Why LaDainian Tomlinson made it to the Hall Of Fame
Written by Miles McPherson
The crowd began to roar as he approached the podium. Deafening chants of “LT! LT! LT!” began to ring out from the fans at the Tom Benson Hall of Fame Stadium in Canton, OH. On Saturday, August 5th 2017, LaDainian Tomlinson—one of football’s greatest players ever—was given the highest honor that football has to offer: enshrinement into the Pro Football Hall of Fame, and there’s no one more deserving.
After thanking the screaming fans, the long-time Chargers running back said, “…at the same time you inspire me (with your cheers), I hope I inspired you with the passion I play with.” Take it from me—as a former Charger and a San Diego native myself—I saw first hand how his drive and effort defined and motivated our community for 9 years.
“To play in the NFL is an honor, a privilege—not a right,” he said. And boy, did he play like it was an honor! LaDainian was as dominant a player as the NFL has ever seen. He’d eat defenses up, like he did against the Broncos in week 13 of the 2002 season, when he racked up 247 yards from scrimmage. Or a month later, when he had 243 rushing yards against the Raiders. Or the next year, when he had 9 catches for 148 yards and 2 TDs against the Lions. Or in 2006, when won League MVP honors and set the single-season touchdown record with 31—a record he holds to this day.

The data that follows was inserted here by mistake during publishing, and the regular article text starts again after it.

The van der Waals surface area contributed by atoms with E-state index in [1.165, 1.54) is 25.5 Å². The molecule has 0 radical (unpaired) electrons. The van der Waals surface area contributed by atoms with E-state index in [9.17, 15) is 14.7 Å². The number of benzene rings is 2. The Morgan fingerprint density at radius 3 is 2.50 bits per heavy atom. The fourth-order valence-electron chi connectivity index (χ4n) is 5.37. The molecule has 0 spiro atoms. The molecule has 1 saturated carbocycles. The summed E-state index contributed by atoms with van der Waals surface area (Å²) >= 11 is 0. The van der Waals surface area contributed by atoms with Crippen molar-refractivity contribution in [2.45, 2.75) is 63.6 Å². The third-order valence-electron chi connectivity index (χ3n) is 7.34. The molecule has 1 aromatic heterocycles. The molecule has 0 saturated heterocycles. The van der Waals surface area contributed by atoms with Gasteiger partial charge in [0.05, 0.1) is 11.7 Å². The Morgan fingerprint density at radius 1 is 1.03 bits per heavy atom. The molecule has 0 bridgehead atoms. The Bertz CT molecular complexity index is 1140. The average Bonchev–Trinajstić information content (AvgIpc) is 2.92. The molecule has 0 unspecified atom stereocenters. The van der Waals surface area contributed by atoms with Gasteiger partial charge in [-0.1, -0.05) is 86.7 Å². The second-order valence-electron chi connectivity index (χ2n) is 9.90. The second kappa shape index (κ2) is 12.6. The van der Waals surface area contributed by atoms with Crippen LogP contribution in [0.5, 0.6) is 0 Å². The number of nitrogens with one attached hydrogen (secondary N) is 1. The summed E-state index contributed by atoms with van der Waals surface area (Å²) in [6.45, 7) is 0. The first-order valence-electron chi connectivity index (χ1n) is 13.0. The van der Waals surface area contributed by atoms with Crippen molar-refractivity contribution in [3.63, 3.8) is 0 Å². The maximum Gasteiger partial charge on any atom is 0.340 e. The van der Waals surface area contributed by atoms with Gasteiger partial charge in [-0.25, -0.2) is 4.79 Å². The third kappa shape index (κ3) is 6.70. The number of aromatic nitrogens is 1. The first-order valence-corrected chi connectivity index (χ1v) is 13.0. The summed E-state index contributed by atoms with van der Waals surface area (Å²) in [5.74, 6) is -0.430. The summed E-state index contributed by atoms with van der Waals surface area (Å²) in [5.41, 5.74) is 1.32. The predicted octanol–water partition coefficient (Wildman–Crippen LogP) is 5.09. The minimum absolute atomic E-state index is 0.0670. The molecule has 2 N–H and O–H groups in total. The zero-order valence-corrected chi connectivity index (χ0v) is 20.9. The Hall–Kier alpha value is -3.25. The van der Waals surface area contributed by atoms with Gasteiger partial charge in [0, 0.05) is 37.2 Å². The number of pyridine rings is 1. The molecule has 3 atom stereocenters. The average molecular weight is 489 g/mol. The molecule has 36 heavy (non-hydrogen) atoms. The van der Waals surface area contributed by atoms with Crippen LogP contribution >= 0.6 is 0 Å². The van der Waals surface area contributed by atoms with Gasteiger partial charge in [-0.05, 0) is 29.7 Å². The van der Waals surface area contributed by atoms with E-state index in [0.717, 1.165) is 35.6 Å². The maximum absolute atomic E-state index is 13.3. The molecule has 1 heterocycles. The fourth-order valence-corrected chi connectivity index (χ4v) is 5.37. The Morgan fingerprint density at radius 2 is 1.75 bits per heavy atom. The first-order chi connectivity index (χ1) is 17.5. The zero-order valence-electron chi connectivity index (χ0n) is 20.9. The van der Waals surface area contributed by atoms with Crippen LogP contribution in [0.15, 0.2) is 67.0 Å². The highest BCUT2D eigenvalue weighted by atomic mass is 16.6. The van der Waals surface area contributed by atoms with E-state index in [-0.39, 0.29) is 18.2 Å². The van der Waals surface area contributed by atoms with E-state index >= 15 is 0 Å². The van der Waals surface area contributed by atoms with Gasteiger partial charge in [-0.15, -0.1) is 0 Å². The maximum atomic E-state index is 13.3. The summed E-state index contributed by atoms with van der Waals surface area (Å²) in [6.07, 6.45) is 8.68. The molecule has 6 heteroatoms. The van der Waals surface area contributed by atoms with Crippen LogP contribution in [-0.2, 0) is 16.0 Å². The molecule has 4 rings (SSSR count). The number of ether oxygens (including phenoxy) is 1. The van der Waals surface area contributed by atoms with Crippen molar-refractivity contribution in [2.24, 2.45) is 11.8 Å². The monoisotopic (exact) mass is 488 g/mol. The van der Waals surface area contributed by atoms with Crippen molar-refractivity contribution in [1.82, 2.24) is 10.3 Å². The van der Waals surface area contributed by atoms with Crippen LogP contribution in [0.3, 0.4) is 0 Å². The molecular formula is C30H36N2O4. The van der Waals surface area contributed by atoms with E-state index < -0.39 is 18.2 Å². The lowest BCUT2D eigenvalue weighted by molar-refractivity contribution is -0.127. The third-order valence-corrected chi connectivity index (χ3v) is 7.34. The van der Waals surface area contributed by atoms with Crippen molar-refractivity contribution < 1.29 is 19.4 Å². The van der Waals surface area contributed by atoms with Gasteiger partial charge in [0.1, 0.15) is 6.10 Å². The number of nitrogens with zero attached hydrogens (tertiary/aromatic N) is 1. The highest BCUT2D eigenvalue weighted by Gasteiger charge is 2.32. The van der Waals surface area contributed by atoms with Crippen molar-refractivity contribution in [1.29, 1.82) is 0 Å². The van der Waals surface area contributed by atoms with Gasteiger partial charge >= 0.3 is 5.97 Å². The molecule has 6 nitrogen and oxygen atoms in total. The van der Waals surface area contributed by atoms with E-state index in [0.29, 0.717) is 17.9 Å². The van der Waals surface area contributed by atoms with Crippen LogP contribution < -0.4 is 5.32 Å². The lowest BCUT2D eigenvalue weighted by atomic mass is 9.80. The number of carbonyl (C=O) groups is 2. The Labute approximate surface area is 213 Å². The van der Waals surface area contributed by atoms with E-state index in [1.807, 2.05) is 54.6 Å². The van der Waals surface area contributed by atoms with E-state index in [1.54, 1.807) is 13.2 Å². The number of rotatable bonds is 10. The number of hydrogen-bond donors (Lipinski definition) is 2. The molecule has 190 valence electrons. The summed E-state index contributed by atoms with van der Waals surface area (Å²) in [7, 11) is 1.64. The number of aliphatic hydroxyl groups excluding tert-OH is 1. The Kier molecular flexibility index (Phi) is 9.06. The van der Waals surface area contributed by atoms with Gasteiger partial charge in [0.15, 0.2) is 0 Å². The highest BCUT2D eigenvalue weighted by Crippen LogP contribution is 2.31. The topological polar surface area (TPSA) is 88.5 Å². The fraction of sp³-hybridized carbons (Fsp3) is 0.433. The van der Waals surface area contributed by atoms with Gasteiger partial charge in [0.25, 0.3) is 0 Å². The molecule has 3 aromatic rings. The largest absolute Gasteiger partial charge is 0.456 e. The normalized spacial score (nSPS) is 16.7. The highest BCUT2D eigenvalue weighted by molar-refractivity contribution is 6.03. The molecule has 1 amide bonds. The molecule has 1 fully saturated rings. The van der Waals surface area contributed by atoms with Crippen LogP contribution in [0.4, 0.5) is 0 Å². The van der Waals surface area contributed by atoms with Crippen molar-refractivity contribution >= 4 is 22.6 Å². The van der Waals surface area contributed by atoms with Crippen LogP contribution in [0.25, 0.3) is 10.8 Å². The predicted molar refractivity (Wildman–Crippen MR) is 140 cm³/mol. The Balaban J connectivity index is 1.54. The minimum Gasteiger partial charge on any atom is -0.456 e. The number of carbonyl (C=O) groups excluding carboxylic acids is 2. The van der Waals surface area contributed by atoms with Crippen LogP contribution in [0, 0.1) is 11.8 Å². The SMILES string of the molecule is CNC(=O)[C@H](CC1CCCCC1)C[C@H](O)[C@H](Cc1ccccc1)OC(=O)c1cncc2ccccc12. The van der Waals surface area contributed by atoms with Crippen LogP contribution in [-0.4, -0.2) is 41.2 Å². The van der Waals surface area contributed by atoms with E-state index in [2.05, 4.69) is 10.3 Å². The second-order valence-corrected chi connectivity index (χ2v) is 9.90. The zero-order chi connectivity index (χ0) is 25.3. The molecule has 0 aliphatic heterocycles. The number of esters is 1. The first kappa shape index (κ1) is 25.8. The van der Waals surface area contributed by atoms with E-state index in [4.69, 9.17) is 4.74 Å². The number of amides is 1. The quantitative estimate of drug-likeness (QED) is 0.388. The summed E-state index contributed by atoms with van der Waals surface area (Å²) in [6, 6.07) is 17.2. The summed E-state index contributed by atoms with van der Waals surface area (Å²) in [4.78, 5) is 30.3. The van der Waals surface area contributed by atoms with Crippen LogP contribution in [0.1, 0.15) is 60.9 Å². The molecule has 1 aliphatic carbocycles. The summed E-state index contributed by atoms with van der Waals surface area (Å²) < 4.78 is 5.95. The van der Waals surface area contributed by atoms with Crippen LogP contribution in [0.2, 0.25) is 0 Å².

— LaDainian Tomlinson (@LT_21) July 26, 2017
When you hear of LaDainian’s feats on the gridiron, it makes you wonder what got him there, what made him successful. He opened up about it in a moving enshrinement speech, telling us all a little about his family history, starting with his great-great-great-grandfather; “…170 years ago, George was brought here in chains on a slave ship from West Africa. His last name, Tomlinson, was given to him by the man who owned him. The family legacy that began in such a cruel way has given birth to generations of successful, caring Tomlinsons. I firmly believe that God chose me to help bring two races together under one last name, Tomlinson.”
That’s so powerful. LT’s family, like that of many African Americans, were enslaved — deprived of the basic human right of freedom, deemed the property of another man. But LaDainian chose to take that past—which is horrible—and turn it into a positive. He led his family into a mindset where they were not only committed to overcoming, but equally committed to loving. He empowered his family to see themselves as agents of change: the perfect ambassadors for bringing two races together. He took something horrible, and figured out how to make something good come from it.
Just like LaDainian, God wants to turn the evil in our lives into good.
In Genesis 50, there’s a story about a man named Joseph. When his brothers sold him into slavery, God blessed Joseph, and guided him to becoming one of the king’s most influential advisors. One day, while speaking to his brothers, Joseph says, “But as for you, you meant evil against me; but God meant it for good, in order to bring it about as it is this day, to save many people alive.”
I believe that, as he did with his family story, LT spent his whole life taking the bad things in life, and making them good. And I’m not just talking about finding the silver lining in every situation, I mean he worked to redeem things that were wrong and broken, and turned them into something that was good—a blessing.
That’s how LaDainian made it to the Hall Of Fame. What could God do in your life if you chose to accept the challenge and rise above any injustice and adversity you faced?
— Miles McPherson (@milesmcpherson) August 8, 2017